Sign of the digital times
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How would electronic signatures and smart contracts impact on construction law? In the first of two articles, Sarah Fox considers the move towards digital contracts.
The 13th programme of law reform launched by the Law Commission in December 2017 includes two reviews which could help Britain lead the way in digital contracting: electronic signatures and smart contracts.
In construction, the vast majority of contracts are wet-signed: printed on paper and signed by pens. Although there are apps, online purchasing, and contracts created by email, the UK has no legislation that explicitly sets out that documents executed electronically are legally valid or how they should be witnessed.
I suspect this explicit sanction of e-signing would be a small nudge in the right direction.
Let’s assume the industry managed to move from hard copy wet-signed contracts to electronic e-signed contracts. After that, we could consider digital or even smart contracts.
Digital contracts are those created, negotiated, signed, and recorded digitally as part of a digital information solution. They would encompass the documents and data exchange required for BIM and other facets of project and contract management.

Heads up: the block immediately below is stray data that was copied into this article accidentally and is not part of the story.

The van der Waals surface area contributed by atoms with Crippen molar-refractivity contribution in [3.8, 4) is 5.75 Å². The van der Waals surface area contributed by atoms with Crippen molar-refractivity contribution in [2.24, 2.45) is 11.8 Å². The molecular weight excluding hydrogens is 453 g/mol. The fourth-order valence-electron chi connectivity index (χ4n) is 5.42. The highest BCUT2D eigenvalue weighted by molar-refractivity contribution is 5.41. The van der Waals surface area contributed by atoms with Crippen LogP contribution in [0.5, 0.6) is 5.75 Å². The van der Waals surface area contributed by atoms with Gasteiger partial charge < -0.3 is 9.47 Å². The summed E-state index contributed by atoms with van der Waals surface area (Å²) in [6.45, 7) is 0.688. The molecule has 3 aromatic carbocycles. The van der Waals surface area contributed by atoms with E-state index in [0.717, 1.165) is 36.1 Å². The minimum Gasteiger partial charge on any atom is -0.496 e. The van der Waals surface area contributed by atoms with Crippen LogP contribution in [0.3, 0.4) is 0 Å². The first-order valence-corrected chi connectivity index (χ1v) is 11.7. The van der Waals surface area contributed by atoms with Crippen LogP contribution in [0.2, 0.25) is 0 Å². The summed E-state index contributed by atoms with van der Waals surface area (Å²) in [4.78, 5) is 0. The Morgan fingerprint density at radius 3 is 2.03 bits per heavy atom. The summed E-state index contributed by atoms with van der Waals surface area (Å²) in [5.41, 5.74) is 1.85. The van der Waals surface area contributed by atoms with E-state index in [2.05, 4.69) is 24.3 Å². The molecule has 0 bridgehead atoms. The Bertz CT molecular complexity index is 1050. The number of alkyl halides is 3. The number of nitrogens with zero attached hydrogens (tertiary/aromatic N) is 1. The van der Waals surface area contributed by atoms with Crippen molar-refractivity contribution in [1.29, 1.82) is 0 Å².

They are displayed in a format humans can read, not just experts: they are supported by and populated with code but implemented by humans. One of the first steps in creating digital contracts is to create a human-readable contract.
The main causes of global construction disputes fall into two categories. First, not reading or understanding the contract.
Second, not implementing or using that contract, in other words, not executing the contract processes and provisions. Digital and smart contracts can only help with the second aspect if we get the first aspect right.
In my workshops, I rarely come across a single person who admits to having read and understood the contract most commonly used by their organisation. Instead we rely on a mixture of standard forms, emailed forms, business relationships and a sprinkling of luck.
Most of these work most of the time, but when disputes happen, businesses are unprepared for the complexity of the contract they signed.
Simple, readable contracts have several benefits. They lead to fewer disputes, as users can read, understand and use them. They create more trust, as anyone can spot unfair terms. And they encourage openness, in legal and information terms. Even if we never go digital, the industry would benefit from them.
Sarah Fox is an author and founder of contracts business 500 Words